2012 B Artwork: Dr A Charidimou Figure 3 Schematic diagram of microvascular effects of CAA and possible underlying pathophysiological pathways. CAA is associated with cerebral microbleeds in a mainly cortical distribution and with white matter changes (WMC). CAA preferentially affects the small arteries and arterioles of the cerebral cortex and grey-white matter junction by the deposition of amyloid-b in the vessel walls (purple). 2376–2386 | 2383 A Downloaded from http://brain.org/ by guest on September 4.Acute ischaemic brain lesions in intracerebral haemorrhage Brain 2011: 134. (A) The different brain lesions associated with small-vessel disease in patients with sporadic CAA. Micro-infarcts appearing as DWI-positive (continued) .oxfordjournals.

2009. and an intriguing cross-talk between the haemorrhagic and ischaemic aspects of small-vessel diseases.2384 | Brain 2011: 134.oxfordjournals. 2008). Arima et al. and endothelial/vascular smooth muscle dysfunction (Dotti et al. In our study. Jouvent et al. The association of these lesions with cerebral microbleeds suggests shared pathophysiological pathways between the haemorrhagic process and the ischaemia-prone vasculopathy. Another potential mechanism through which CAA-affected cortical and leptomeningeal vessels can damage white matter is by the entrapment of amyloid-b in perivascular spaces. 2001. 2009) (Fig. with a negative predictive value of 39%. These changes can not only cause vessels to become brittle and prone to microaneurysm formation and blood leakage (Attems et al. 2010) (Fig. 3). so that some lobar patients with intracerebral haemorrhage not fulfilling the Boston criteria are likely to have a degree of CAA pathology (Knudsen et al. but the effects on vascular damage from silent ischaemic lesions is unknown. 3). It suffers from limitations due to the lack of pathological confirmation of the ischaemic nature of the DWI lesions and of the CAA pathology as a cause of intracerebral haemorrhage. Finally. The association between asymptomatic acute infarcts and hypertensive small-vessel disease was suggested in previous studies. Thus. The use of PET with amyloid-binding ligands (such as Pittsburgh B-compound) will help to determine whether a regional correlation exists between amyloid deposition and ischaemia.. The association between DWI lesions and white matter change burden suggests that at least some white matter change could be due to accumulated microinfarcts (Smith. 2009). we found no significant differences in measures of intracerebral haemorrhage severity (including haematoma volume and Glasgow Coma Scores on admission) between included and excluded subjects. 2010). although the Boston criteria have been shown to have excellent specificity for CAA. amyloid-b is deposited in small arteries and arterioles.. Kang et al. 2003. (B) Inset of a cortical artery and penetrating arterioles and capillaries from the region in the box asterisked (A).org/ by guest on September 4. suggesting a dynamic continuum between ‘microbleeding’ and ‘microinfarction’. This group had a higher prevalence of hypertension and a mixed pattern of cerebral microbleeds (lobar and deep) suggesting Downloaded from http://brain. In all hospital-based intracerebral haemorrhage MRI studies. 2003).. the concomitant use of DWI and apparent diffusion coefficients maps to assess the presence of silent ischaemia and the review of all positive scans by an experienced neuroradiologist. Since white matter change severity increases with increasing microbleed burden in CAA cohorts and thus with the severity of CAA-related microvasculopathy (Greenberg et al. 2004. 3). a further large study is underway (INTERACT 2) (Delcourt et al. lowering blood pressure is one of the most promising available treatments in acute intracerebral haemorrhage. Gregoire et al. but also to impair local regulation of cerebral blood flow and thus small-vessel or capillary occlusion (Smith et al. 2011). our data suggest a previously unsuspected and intriguing interplay between the haemorrhagic and ischaemic components in small-vessel diseases (Kidwell et al. we could not rule out the confounding effect of a direct influence of the acute intracerebral haemorrhage in causing Indeed. In CAA. 2011).. Patients excluded had a higher prevalence of symptomatic lobar intracerebral haemorrhage. these DWI lesions were located in cortical–subcortical areas of the frontal and temporal lobes... putative mechanisms of vascular dysfunction and downstream brain lesions in CAA. and white matter change severity adds to the evidence that. it is possible that some of the ischaemic lesions in the non-CAA intracerebral haemorrhage group may have in fact been due to the presence of CAA. Soontornniyomkij et al. Our findings of a high prevalence of small DWI-hyperintense lesions indicative of acute ischaemic infarction in patients with CAA can be attributed to multiple potential mechanisms: loss of smooth muscle cells and autoregulation. .. although no definite correlation with hypertension was found (O’Sullivan et al. WMC = white matter changes. causing thickening of the vessel wall and lumen restriction (Olichney et al. Taken together with recent reports of the development of cerebral microbleeds after ischaemic stroke. wall thickening or direct vessel occlusion.. Furthermore. although generally considered to be a haemorrhagic disorder. BBB = blood–brain barrier. However. they were small and ovoid or round in shape. that microinfarction can also result from hypertensive arteriopathy. this could have weakened the association we found between probable CAA and DWI lesions. 1995). impairing interstitial drainage pathways from white matter otherwise not directly affected by CAA pathology (Roher et al. Moreover. endothelial dysfunction. 2010). having been shown to reduce haematoma expansion in a randomized trial (Anderson et al. there is likely to be ascertainment bias towards a less severely impaired cohort. in the present study.. 2010). 2001). or chronic hypoperfusion. 2010). which could lead to an underestimation of the association between DWI lesions and CAA-related intracerebral haemorrhage... DWI lesions were found in only 8% of patients with intracerebral haemorrhage who did not fulfil the criteria for probable CAA. CAA is also characterized by frequent small infarcts (Menon et al. In our study. infarcts seem to relate to the severity of the underlying small-vessel damage. Our study has several strengths: the systematic evaluation of MRI scans by one trained rater using validated scales.. 2009). the relation between DWI lesions and presence of cerebral microbleeds suggests shared pathophysiological pathways for haemorrhagic process and ischaemia (Fig.. as in CAA-related haemorrhage (Dierksen et al. 2376–2386 S. M. Our finding of a significant association between DWI lesions and lobar cerebral microbleeds. 2012 Figure 3 Continued lesions in the MRI scans of these patients are the latest addition to the spectrum of brain lesions in CAA. Anti-hypertensive treatment is also an important chronic treatment for patients following intracerebral haemorrhage (PROGRESS Collaborative Group.. as hypertensive arteriopathy and CAA often co-exist. it is not possible to completely rule out bias as the most severe cases will suffer early mortality or be unable to tolerate an MRI examination. 2004). the sensitivity is low. The deposition of amyloid-b in the vessel wall can disrupt both vessel morphology and function. Other mechanisms such as disruption of the blood–brain barrier and active inflammation could also contribute to this active vasculopathic process.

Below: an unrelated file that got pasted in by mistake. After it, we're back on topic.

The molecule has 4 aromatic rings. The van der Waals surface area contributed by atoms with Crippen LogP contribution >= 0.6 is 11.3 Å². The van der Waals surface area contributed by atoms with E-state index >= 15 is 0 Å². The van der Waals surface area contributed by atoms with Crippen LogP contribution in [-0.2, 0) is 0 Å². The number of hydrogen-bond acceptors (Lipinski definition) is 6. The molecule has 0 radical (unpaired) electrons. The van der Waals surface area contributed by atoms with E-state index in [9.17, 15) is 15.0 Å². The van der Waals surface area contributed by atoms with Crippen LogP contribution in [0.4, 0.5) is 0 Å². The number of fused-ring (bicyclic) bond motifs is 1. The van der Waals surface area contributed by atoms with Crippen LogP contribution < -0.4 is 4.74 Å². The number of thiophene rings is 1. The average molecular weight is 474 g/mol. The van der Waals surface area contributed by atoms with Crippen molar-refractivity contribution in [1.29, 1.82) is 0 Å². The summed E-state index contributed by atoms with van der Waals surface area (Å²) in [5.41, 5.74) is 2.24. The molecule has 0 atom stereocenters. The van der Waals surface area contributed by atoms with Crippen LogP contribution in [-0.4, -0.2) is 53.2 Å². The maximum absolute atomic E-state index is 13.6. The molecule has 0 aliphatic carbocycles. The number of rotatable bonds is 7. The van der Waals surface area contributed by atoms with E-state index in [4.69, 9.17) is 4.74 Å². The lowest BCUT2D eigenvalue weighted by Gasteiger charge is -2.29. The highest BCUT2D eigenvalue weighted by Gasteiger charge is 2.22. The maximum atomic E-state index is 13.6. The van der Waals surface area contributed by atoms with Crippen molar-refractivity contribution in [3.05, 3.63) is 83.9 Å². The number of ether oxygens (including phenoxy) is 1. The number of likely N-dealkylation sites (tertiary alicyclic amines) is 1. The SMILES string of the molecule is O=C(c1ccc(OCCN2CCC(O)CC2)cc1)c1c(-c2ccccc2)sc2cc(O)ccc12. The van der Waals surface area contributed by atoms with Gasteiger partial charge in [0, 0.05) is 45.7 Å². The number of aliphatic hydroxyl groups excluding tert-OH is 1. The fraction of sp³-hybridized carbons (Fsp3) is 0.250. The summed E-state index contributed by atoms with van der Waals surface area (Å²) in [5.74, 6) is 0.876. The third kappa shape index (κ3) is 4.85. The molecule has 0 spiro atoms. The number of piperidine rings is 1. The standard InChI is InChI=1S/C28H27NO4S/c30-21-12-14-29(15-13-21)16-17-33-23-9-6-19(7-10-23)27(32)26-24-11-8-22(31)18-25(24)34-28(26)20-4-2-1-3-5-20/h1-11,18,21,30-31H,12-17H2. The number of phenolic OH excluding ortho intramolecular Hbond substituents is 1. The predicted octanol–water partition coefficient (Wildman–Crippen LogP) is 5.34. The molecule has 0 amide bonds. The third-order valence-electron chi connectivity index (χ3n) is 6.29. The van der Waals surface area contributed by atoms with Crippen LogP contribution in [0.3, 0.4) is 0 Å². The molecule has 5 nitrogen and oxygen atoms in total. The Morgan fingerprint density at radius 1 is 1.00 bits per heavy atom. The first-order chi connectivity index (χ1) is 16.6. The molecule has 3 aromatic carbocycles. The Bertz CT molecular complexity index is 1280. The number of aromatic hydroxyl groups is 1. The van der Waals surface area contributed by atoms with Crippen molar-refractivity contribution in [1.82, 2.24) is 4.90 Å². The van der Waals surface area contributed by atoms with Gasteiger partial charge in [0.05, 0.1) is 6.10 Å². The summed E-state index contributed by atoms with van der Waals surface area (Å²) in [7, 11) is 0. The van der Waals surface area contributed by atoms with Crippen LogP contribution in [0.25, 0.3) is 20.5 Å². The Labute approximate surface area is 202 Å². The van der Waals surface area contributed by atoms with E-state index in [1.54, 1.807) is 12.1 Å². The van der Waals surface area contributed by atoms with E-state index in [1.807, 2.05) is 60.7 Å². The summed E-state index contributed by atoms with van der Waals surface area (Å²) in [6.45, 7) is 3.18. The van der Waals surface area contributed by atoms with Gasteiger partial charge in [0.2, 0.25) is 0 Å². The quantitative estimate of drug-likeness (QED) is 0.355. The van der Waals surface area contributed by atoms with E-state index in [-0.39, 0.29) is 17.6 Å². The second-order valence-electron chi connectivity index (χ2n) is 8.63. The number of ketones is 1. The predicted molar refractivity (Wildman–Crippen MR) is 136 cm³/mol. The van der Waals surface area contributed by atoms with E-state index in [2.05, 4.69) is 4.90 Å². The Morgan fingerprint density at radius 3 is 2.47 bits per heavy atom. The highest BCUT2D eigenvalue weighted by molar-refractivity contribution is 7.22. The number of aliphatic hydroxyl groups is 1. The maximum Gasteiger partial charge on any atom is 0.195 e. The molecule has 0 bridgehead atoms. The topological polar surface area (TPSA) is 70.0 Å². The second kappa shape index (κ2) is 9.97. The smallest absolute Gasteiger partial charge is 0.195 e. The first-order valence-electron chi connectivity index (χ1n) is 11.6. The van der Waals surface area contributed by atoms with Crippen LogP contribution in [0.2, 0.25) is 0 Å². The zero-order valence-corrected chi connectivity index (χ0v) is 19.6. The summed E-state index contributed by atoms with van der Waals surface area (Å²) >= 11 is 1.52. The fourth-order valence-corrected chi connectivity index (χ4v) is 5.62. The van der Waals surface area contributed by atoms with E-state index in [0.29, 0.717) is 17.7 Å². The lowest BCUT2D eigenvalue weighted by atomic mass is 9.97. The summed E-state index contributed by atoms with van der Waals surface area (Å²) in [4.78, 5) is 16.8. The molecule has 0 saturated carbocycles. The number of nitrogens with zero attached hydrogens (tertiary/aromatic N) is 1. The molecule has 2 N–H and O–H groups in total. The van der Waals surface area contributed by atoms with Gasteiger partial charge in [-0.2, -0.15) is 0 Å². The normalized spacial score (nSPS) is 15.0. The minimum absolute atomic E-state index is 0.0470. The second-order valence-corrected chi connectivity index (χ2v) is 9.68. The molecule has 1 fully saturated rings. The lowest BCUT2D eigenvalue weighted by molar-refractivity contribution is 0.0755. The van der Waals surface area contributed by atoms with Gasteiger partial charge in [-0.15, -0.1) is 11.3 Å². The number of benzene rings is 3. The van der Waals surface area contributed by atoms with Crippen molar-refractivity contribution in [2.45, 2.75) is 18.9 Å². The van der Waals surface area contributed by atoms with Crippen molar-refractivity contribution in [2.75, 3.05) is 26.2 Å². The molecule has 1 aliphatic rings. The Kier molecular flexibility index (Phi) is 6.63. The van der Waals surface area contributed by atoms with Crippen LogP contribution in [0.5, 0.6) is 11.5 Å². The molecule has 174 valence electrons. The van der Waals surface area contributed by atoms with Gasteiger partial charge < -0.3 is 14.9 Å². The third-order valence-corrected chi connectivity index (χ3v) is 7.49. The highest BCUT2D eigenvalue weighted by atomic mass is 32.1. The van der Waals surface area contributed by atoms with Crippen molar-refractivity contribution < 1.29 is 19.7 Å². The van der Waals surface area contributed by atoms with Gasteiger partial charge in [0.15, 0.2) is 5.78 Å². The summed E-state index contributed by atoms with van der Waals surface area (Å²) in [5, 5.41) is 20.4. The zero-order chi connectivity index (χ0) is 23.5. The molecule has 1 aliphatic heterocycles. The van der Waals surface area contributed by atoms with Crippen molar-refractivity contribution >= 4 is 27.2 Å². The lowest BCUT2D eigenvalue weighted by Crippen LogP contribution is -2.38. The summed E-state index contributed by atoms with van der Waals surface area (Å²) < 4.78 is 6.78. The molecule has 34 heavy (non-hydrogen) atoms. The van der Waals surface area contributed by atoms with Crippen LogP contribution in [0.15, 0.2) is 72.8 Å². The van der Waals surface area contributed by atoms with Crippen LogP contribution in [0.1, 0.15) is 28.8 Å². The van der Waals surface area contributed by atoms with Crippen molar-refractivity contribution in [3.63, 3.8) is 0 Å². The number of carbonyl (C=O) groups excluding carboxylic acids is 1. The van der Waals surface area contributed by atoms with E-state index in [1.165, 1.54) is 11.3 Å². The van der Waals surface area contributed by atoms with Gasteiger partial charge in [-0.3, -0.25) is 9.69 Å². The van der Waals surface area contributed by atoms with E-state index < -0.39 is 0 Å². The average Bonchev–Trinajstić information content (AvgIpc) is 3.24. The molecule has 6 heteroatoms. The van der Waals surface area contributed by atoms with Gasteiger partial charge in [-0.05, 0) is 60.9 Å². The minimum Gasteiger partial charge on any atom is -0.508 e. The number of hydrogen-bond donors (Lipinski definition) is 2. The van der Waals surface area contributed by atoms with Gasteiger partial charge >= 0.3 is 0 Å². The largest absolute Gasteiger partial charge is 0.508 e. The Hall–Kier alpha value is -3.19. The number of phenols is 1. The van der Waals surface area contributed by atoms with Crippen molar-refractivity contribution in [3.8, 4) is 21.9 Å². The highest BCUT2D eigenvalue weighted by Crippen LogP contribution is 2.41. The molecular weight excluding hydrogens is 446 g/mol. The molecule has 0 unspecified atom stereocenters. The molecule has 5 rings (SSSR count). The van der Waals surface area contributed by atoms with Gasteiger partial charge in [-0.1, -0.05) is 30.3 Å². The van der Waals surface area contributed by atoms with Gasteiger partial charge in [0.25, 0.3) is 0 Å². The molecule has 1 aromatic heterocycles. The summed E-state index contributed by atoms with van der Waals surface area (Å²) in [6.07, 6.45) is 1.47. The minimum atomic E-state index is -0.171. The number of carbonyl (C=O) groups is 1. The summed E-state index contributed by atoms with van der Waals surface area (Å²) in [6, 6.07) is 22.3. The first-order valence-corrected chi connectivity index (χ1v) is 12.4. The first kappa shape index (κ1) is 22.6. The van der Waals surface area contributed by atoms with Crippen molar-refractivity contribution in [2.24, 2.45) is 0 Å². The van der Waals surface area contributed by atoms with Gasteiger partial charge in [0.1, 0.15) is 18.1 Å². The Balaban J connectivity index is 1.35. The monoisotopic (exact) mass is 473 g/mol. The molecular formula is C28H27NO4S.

Neuropathol Appl Neurobiol 2011. 40: e675–7. Greenberg SM. Dotti CG. Ghebremedhin E. Kidwell CS. Kang DW. Poupon C. Hansen LA. Arima H. Smith EE. 41: 394–6.. 75: 693–8. et al. making this unlikely.G. Yousry TA.W. The presence of DWI lesions may identify a subgroup of patients with intracerebral haemorrhage who might have greater benefit from anti-thrombotic treatment. J Neuropathol Exp Neurol 2000. Ricci PE. J Comput Assist Tomogr 1998. Effects of perindopril-based lowering of blood pressure on intracerebral hemorrhage related to amyloid angiopathy: the PROGRESS trial.R. Our study clearly points to a previously unsuspected high prevalence of acute ischaemia in patients within 3 months of intracerebral haemorrhage. et al. Rich PM. Heeley E. Stapf C.J. Neurology 2009. Alzheimer’s dementia by circulation disorders: when trees hide the forest. Le Bihan D..C. Biffi A. Jouvent E. The second (main) phase of an open. and found no relationship between intracerebral haemorrhage volume and the presence of DWI lesions. Dierksen GA. Davis DP. the risk versus benefit of anti-platelet agents is less clear (Rosand et al. Woodward M. Mayo Clin Proc 1979.J. Towfighi A. Attems J. et al. Paquet C. Huang Y. Diffusion-weighted magnetic resonance imaging versus computed tomography in the diagnosis of acute ischemic stroke. Stroke 2010. Haglund M. 7: 391–9.M. Neurology 2010. Grundman M. 24: 1348–54. 52: 702–8. Knudsen KA.). Nat Cell Biol 2009. Jellinger K. Rosand J. Jeng J. Further studies will determine whether the detection of DWI-positive lesions in CAA can be used as a surrogate marker with value in diagnosis or assessing the severity and progression of the disease. Tzourio C. O’Sullivan M. Rost N. randomised. J Emerg Med 2006. Spatial relation between microbleeds and amyloid deposits in amyloid angiopathy. Huang Y. 35: 2616–9. Englund E. Gray F. Lancet Neurol 2008. 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